Each moment is a gift.
Sometimes it’s a broad-daylight, tromping-through-the-woods, birds-singing, dog-cavorting, husband’s-hand-in-mine sort of gift.
Other times the moment doesn’t look like a gift at all. Sometimes it’s the ache of watching a friend suffer. Sometimes it’s an unexpected death or a life-changing diagnosis.
Lately I’m learning that these moments are the most important gifts: they might as well be wrapped up in boxes and paper and bows.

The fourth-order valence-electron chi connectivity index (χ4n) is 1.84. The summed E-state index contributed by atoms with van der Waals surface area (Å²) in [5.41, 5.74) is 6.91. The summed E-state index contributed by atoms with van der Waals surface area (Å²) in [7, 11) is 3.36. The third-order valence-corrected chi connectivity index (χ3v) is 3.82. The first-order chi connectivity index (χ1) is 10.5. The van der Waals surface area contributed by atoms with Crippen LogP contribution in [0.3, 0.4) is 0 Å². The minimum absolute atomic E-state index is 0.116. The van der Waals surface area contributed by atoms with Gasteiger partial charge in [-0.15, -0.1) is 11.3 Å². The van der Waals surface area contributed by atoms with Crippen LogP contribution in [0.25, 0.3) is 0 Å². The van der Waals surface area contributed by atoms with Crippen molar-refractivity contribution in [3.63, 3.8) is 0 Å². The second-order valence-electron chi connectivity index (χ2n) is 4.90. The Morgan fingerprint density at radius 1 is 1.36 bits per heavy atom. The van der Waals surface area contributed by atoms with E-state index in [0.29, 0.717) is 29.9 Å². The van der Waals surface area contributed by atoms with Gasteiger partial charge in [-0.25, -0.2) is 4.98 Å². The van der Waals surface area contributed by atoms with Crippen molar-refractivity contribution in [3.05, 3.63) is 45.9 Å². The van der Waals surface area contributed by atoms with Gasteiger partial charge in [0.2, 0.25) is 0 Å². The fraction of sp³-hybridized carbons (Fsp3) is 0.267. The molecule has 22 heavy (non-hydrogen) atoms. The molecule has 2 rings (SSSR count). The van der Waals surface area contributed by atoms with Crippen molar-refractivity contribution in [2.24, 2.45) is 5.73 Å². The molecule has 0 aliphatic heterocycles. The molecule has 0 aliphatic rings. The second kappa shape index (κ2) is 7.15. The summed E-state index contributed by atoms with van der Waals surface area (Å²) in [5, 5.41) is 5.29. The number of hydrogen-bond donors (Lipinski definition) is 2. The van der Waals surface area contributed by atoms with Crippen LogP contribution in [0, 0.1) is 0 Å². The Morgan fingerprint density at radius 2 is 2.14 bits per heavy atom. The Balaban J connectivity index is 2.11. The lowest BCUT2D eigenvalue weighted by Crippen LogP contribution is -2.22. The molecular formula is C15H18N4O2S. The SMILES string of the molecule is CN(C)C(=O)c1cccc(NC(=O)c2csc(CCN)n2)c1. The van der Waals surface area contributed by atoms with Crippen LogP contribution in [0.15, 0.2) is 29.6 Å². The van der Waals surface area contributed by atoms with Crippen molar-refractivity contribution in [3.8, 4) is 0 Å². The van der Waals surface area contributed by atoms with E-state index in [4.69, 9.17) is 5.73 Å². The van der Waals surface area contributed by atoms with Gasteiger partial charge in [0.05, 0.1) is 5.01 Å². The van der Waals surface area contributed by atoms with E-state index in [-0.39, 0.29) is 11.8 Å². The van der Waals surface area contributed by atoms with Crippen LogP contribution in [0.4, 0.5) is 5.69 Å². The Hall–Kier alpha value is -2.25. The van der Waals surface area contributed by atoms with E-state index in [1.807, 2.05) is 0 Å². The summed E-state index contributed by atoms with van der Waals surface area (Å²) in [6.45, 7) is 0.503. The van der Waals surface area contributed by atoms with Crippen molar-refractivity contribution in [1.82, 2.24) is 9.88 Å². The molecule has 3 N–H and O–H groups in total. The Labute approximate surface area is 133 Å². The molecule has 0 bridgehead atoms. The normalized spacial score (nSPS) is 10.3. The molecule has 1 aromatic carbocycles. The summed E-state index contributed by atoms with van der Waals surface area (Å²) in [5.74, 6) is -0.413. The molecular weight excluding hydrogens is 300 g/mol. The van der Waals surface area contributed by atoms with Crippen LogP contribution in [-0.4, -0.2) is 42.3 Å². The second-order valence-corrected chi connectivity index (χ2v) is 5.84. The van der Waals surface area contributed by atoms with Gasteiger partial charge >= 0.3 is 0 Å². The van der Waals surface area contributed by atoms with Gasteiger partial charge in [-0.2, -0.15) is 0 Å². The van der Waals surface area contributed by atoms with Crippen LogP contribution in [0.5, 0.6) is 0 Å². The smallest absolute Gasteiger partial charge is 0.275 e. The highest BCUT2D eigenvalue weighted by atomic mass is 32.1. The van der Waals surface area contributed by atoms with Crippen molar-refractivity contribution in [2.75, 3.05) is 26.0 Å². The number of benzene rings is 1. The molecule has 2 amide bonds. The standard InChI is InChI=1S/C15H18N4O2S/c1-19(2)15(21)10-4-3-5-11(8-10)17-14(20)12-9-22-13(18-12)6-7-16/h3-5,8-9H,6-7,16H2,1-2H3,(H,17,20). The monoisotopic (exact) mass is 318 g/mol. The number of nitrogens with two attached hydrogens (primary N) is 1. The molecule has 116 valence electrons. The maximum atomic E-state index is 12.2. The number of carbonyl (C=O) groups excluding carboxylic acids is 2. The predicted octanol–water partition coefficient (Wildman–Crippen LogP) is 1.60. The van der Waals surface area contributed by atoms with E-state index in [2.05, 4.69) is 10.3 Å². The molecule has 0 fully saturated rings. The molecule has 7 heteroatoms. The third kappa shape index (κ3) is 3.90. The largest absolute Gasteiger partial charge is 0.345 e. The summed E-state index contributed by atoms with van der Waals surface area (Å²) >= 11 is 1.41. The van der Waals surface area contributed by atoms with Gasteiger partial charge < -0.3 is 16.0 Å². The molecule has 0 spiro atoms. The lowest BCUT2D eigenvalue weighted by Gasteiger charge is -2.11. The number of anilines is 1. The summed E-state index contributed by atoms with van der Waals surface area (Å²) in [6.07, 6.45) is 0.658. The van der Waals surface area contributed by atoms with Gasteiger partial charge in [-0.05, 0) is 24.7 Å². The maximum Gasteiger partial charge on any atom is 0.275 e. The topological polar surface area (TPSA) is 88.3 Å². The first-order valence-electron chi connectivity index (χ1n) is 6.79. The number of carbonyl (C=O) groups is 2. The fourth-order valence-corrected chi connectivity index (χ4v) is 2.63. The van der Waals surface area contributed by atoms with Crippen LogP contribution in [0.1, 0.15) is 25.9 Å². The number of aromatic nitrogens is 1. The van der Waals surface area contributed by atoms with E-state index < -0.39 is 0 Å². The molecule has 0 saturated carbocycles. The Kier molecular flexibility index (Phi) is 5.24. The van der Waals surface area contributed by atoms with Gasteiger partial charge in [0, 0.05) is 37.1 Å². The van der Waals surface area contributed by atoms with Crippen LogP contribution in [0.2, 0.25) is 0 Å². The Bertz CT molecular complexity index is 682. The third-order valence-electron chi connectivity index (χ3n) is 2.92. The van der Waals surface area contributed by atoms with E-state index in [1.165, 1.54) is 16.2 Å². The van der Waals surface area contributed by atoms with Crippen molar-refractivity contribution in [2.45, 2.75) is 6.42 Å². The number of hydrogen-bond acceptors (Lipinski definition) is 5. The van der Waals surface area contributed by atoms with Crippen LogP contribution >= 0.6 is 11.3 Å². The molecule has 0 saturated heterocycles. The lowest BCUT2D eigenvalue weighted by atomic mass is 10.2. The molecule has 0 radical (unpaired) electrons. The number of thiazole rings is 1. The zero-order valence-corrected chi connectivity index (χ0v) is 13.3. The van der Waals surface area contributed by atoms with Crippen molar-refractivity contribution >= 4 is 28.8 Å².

One thing I know: when I don’t see how something could possibly be a gift, that’s when it’s time to pay my best attention. Don’t push the moment aside and move on. Take the time to rip off some wrapping, even the tiniest corner.
After all, sometimes gifts arrive precious and bare – sun and birdsong, dog and husband – but I am weary or hungry or aching with angst, and if I recognize the gift, all I can do is lament my inability to receive it.
But perhaps that lamentation is itself the gift. Anger and hunger, weariness and sorrow. Utter consternation. Yes, please. I’ll take whatever gift I’m given.